Graphics that lie, systemantics, thai coup, Hitler ice-cream, the world’s largest employers and the limits of knowledge

We tend to believe what numbers say, but just because they’re on a chart, that doesn’t make them true.

The idea is to organize access to the Deep Web’s content, and build a search engine alternative to Google, that will give NASA a better way to access data being uploaded by their machines. A not unintended byproduct of this will be, eventually, allowing everyone more access to the hidden parts of the Internet.

Homeopathy is a 200 year old pre-scientific system of medicine based upon magical thinking. It is mostly based on two notions, the first of which is that like cures like. In other words, a substance that causes a symptom can cure that symptom in extremely low doses. There is no scientific basis for this, despite the desperate attempts by homeopaths to invoke vaccine-like analogies, or their new favorite, hormesis.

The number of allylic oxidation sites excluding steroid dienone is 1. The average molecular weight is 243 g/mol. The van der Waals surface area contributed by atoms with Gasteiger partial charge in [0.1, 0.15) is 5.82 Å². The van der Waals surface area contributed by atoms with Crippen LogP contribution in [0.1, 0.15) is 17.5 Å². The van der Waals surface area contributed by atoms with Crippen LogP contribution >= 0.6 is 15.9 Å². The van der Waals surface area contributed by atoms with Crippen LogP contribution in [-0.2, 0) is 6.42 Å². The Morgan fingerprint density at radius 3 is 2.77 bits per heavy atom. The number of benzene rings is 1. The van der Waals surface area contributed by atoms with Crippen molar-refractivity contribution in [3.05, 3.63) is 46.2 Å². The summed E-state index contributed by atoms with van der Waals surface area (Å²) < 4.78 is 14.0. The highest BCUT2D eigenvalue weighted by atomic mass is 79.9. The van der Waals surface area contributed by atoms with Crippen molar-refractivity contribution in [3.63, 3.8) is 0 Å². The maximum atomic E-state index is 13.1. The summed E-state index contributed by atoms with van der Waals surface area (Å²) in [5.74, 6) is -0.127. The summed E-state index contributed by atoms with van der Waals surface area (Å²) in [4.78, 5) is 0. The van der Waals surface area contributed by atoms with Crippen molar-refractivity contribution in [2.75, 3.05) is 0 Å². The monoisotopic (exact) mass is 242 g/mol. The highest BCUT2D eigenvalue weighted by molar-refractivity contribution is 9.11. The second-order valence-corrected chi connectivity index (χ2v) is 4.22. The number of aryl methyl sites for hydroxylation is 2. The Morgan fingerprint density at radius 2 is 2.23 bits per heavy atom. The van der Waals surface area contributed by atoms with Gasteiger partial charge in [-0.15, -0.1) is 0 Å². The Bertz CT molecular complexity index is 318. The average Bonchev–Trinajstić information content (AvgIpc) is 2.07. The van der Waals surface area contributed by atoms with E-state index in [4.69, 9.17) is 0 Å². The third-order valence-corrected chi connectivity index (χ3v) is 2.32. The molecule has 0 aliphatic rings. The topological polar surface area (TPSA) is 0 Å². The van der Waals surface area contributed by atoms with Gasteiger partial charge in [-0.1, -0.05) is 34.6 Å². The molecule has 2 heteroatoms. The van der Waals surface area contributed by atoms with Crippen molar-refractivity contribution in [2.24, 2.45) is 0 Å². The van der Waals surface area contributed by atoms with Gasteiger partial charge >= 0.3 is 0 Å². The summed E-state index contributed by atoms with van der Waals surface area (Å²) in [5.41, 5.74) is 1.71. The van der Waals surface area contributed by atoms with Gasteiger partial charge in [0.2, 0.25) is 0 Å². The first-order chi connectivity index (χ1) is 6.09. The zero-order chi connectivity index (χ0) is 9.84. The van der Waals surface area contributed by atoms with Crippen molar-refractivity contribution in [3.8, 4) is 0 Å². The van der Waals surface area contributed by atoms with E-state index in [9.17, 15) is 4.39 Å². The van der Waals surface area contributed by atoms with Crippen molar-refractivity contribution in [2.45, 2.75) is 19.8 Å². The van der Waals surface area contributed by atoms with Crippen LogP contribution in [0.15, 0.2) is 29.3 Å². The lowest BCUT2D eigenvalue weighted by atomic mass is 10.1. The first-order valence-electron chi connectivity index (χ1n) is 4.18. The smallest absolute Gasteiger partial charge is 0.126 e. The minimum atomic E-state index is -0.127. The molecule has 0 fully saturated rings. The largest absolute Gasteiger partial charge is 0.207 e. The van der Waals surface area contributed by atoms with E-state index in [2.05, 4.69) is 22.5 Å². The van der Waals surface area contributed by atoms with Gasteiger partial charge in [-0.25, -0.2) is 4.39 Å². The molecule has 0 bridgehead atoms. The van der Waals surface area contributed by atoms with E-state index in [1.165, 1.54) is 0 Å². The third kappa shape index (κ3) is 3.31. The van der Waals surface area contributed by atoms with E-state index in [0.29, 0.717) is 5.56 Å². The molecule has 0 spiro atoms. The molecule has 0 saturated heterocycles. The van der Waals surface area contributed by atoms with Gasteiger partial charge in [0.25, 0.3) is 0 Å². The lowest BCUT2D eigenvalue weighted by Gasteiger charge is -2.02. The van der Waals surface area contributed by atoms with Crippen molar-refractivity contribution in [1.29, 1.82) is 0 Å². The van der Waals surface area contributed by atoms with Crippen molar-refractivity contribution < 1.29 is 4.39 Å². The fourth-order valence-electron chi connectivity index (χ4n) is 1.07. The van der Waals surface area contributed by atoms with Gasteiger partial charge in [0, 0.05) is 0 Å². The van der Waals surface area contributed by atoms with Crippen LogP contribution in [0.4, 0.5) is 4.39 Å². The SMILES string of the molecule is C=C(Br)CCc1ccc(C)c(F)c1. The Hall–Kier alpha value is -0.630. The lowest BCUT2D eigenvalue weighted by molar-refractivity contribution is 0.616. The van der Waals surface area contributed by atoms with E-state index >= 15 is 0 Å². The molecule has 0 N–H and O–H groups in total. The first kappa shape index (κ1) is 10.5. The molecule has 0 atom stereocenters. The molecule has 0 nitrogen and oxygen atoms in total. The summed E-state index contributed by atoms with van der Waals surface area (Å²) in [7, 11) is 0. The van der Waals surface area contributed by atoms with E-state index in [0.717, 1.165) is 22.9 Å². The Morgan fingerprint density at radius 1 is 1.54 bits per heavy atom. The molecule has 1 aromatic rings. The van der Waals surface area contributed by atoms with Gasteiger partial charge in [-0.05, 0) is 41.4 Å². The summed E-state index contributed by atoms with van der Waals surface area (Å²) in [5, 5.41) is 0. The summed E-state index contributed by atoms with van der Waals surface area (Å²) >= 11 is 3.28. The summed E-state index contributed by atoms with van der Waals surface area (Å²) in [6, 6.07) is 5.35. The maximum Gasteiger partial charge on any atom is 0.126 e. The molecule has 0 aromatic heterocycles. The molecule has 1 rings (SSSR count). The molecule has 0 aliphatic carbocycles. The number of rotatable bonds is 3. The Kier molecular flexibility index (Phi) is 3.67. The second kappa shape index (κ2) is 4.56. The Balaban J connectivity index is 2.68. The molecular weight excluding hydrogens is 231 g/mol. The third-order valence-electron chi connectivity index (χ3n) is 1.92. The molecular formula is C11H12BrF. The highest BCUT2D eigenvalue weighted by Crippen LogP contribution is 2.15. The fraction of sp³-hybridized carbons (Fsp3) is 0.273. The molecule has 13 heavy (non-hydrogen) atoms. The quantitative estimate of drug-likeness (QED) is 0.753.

The second notion is that you make a remedy more powerful by diluting it to extreme degrees. People have fun making comparisons, such as the need to drink a solar-system’s worth of water to have a 50% chance of getting a single molecule of active ingredient. No problem, say the homeopaths, homeopathic potions contain the magical “essence” of what was previously diluted in them. It’s turtles all the way down.

Here’s a fun game (if you’re a geneticist): Google “scientists discover the gene for” and wander through the headlines returned in their millions. A gene for homosexuality, for political bent, for cocaine addiction, for fear, for what time of day you will die, for spree-killing evil, for happiness, for brain size… For no other reason than utter vanity I propose this fallacy be known as Rutherford’s law: these simplistic narratives are just wrong. Genetics doesn’t work like that; there aren’t really any genes for anything. Some diseases do have a single root cause in a single gene, but how that disorder manifests can be highly variable, a genetics concept called “penetrance”. Inheritance is a game of probability, not of destiny.